Sucharita Kodali, VP, Principal Analyst and Thomas Husson, VP, Principal Analyst
Increased focus on the impact of climate change is changing some — but not all — consumers’ perceptions and attitudes toward environmental sustainability. In this episode of What It Means, Vice Presidents and Principal Analysts Sucharita Kodali and Thomas Husson discuss new research that defines four green buying segments and how they can be used to guide your marketing and product strategy.
The episode starts with a discussion of the drivers for segmenting your customer base according to their propensity to buy sustainable products. Husson says customer insights and marketing teams often lack this level of insight on customer buying behaviors and attitudes, so segmenting customers in this way provides much clearer marketing targets. For example, having clear segmentations can help avoid marketing sustainable products or services to customers who may have a negative reaction to such messaging.
After a review of how they came up with the four distinct buyer segments, the analysts then detailed each segment’s habits and attitudes. The segments include:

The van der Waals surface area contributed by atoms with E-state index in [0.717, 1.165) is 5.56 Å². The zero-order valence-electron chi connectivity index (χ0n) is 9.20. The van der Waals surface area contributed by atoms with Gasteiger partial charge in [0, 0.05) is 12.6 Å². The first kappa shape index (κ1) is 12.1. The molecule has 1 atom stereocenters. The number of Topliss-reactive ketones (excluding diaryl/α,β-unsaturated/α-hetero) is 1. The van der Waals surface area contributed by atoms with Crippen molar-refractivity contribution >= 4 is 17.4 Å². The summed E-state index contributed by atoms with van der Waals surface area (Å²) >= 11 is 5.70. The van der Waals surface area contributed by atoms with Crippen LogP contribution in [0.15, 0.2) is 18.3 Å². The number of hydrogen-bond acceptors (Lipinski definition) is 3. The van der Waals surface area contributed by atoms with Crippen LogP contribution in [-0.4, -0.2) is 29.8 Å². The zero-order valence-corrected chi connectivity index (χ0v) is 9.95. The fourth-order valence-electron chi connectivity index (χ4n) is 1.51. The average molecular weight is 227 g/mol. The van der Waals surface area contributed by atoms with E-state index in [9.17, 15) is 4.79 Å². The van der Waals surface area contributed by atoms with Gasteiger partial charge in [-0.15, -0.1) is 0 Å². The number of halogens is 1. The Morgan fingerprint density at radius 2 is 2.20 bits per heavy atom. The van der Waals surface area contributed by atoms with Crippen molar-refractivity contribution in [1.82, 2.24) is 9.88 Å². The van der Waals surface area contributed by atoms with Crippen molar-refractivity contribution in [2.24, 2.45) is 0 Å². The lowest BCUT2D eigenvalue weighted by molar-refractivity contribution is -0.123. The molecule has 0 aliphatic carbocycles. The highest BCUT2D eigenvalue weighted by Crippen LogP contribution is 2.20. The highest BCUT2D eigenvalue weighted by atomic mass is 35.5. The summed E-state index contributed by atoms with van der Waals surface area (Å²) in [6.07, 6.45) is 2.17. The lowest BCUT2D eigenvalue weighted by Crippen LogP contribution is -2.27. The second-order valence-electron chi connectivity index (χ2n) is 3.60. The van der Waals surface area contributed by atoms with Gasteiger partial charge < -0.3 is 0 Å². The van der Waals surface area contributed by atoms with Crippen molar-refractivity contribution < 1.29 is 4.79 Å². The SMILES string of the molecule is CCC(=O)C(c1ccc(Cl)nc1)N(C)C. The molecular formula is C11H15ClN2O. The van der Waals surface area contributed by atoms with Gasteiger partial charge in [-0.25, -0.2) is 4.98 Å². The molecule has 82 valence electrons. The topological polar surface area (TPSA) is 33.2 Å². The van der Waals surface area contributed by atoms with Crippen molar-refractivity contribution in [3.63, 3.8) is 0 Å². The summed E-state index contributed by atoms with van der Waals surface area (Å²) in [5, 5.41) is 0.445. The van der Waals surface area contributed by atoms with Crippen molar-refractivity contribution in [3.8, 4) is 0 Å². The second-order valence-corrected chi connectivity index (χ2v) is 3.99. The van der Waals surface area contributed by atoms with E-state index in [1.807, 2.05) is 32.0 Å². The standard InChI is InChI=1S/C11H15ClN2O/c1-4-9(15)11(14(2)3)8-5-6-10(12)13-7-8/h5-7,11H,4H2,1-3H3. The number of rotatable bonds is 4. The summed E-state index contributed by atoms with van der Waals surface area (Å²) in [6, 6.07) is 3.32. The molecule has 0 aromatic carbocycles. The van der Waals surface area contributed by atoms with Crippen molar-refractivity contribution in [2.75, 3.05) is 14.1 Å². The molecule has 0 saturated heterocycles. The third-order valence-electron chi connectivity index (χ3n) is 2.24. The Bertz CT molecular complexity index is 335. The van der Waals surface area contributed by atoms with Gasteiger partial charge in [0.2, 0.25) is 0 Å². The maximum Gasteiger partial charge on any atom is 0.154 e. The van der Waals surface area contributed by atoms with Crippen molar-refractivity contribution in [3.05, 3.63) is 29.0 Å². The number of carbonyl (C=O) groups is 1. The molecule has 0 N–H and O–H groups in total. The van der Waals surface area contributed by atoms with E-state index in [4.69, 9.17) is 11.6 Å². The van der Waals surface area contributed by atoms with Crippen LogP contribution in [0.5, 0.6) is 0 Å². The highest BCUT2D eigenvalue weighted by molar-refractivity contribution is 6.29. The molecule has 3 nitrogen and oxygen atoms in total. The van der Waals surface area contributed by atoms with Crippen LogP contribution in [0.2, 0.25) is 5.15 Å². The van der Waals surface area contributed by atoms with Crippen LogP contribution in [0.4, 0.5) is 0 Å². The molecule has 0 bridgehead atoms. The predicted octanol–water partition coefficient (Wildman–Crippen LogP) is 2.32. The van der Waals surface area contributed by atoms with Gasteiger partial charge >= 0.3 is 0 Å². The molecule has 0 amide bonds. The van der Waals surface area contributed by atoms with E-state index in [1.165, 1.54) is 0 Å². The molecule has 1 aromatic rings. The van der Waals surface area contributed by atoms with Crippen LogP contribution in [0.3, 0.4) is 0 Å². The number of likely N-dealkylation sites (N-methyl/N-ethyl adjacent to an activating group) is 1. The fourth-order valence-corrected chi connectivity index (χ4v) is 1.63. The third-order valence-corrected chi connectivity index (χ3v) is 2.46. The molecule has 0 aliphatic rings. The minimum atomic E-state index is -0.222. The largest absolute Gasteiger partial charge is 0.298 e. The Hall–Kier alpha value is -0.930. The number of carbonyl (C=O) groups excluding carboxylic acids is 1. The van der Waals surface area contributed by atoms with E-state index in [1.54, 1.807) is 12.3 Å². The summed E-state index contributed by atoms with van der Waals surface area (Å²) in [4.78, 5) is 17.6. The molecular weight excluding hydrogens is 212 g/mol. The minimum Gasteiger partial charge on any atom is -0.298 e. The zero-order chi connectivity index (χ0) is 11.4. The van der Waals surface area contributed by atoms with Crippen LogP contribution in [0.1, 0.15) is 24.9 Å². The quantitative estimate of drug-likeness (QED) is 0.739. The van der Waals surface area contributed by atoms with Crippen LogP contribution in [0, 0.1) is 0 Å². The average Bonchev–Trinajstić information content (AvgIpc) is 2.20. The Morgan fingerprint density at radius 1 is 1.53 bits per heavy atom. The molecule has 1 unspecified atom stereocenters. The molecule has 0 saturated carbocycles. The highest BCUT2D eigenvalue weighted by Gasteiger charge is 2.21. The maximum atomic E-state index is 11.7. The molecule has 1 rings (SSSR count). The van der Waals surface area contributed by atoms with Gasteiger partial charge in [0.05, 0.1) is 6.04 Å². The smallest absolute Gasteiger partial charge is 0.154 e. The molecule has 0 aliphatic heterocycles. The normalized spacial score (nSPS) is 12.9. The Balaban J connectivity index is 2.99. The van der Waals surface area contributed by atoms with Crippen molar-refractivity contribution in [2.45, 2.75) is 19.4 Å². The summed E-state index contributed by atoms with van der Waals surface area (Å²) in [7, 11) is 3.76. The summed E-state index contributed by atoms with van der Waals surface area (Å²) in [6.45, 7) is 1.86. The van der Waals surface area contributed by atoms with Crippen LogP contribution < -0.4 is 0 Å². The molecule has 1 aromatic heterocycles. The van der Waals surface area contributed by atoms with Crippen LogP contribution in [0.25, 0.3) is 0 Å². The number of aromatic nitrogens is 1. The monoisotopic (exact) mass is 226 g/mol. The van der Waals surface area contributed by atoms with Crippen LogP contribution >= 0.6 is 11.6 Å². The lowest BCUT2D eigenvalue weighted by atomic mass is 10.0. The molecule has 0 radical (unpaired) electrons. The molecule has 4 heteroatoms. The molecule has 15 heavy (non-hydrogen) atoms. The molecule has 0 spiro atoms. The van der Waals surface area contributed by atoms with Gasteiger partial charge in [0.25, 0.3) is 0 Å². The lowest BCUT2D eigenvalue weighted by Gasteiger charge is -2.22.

- Non-Greens. These consumers primarily focus on cost and are least concerned about the impact of climate change on society. “They are not going to be making any type of trade-off for the environment,” says Kodali.
- Dormant Greens. This segment of consumers is not actively looking for environmental information or sustainable products but can be persuaded. If the price is within their range, they may select an environmentally friendly product.
- Convenient Greens. These consumers are environmentally conscious but value convenience over the environment in most cases. They’re busy and price-conscious (think parents of a young family).
- Active Greens. These are the most environmentally conscious consumers and are willing to pay a premium for eco-friendly items. They may scrutinize the supplier’s practices and consider the product’s impact on the environment.
From there, the discussion turns to how these types of segmentations can be put into use at an organization. Husson and Kodali provide some real-world examples of how brands such as L’Oréal and IKEA have put sustainability segmentation strategies into practice.
They also highlight a few of the counterintuitive data points that their research uncovered. For example, in Europe, Gen Z was found to be the least likely age group to recycle. “That’s why it really matters to dig into the details and not rely on intuition” and measure attitudes against actual buying behaviors, says Husson. Be sure to stick around until the end of the episode to hear Kodali provide her prediction on how these green buying segments will shift in the future.
To hear more from Husson about the green market revolution, be sure to catch his session at the upcoming CX EMEA event, May 10–11 in London and online.